The English House
The English House, a 1911 red-brick Prairie Style residence designed and built by renowned Bloomington architect Arthur Pillsbury, has been home to the department since 1973—appropriate, since Pillsbury’s daughter graduated from Illinois Wesleyan as an English major.
Pillsbury, who was born in Bloomington on November 29, 1869, attended Harvard University and graduated with the class of 1892. Five years later he would become one of the first architects to be licensed in the State of Illinois and Bloomington’s first architect to have earned a college degree. His career got a boost when the Great Fire of 1900 decimated the city, razing 45 buildings and much of downtown. Along with local architects George Miller and Paul Moratz, he was tasked with redesigning and rebuilding the city. Pillsbury’s elegant style was most in evidence on East Washington Street, the north side of which between Perrin and Mercer Avenues was nicknamed “Silk Stocking Row.”
Pillsbury (pictured in a 1914 Pantagraph cartoon) also designed the Horatio Bent Elementary School just west of IWU’s campus, and in addition to churches and businesses, he designed over 400 homes. Roughly 100 of them remain today, including the 1316 Washington St. boyhood home of former Illinois governor and Democratic nominee for President Adlai Stevenson II, and several buildings on the campus of IWU.
In 2010 Pillsbury was celebrated in an exhibit at the McLean County Museum of History, “A Passion for Detail: The Architectural Legacy of A.L. Pillsbury,” and the following year the Old House Society featured the campus Pillsbury houses in an open-to-the-public tour titled “The Houses of Illinois Wesleyan.” The oldest building on campus—Stevenson Hall—is a Pillsbury, as is the old Buck Library where some English classes are still taught.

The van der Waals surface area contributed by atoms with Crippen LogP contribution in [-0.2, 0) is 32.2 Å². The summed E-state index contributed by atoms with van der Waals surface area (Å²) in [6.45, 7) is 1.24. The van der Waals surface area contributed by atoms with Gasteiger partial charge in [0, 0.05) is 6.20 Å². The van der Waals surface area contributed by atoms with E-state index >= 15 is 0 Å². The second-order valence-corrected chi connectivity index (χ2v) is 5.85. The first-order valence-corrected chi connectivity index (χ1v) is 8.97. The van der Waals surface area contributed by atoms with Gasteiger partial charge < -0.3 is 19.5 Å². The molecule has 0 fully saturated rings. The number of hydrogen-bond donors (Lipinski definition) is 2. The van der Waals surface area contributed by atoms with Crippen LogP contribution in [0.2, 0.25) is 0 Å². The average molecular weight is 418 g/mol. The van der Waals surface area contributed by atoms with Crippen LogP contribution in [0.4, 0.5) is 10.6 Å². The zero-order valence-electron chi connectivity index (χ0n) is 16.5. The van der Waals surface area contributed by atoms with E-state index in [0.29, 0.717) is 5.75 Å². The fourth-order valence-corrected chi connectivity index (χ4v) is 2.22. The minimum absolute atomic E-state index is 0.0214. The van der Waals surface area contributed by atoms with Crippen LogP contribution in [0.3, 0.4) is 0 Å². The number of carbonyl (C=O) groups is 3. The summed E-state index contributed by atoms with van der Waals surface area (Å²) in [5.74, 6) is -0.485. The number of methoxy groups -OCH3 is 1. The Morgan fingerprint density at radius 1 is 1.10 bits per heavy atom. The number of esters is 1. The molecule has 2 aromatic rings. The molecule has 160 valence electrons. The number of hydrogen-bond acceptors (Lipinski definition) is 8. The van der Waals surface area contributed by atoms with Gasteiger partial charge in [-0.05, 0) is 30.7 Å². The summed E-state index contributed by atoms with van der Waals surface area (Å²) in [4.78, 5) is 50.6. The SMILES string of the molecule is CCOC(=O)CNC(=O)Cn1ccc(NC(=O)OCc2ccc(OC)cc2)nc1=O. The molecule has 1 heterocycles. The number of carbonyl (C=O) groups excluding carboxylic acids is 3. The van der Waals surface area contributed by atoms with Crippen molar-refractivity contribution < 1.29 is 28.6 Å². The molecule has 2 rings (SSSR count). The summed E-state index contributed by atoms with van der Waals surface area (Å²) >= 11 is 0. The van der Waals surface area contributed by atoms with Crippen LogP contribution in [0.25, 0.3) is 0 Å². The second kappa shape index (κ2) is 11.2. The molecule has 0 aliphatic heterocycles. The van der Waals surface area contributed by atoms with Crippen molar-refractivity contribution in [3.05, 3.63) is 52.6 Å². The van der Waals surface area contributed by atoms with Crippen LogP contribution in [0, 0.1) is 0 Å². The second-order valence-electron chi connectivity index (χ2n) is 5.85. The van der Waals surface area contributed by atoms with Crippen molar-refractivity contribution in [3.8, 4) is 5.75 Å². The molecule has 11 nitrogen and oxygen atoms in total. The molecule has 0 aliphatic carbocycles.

People who took the Old House Society tour were impressed by the barrel ceilings in the downstairs hallway and former study of the English House, and by the single pocket door that separated the former dining and living rooms. Now the living room is the main office of the department, while the chair’s office is the dining room. The copy machine is in a former second-floor bathroom, and all other rooms are now used as faculty offices.
The large wraparound porch, the office area, and the foot of the main staircase are popular places for students and faculty to chat, but the house, which was used by the art department before English took possession, does have a few quirks. Many a student have said goodbye to faculty and then gone down a short flight of stairs . . . into a bathroom. Or else, confounded by the main staircase and a smaller former servant’s staircase next to it, stood in momentary confusion. But those are almost rites of passage, and the house continues to be part of the identity of English majors at IWU.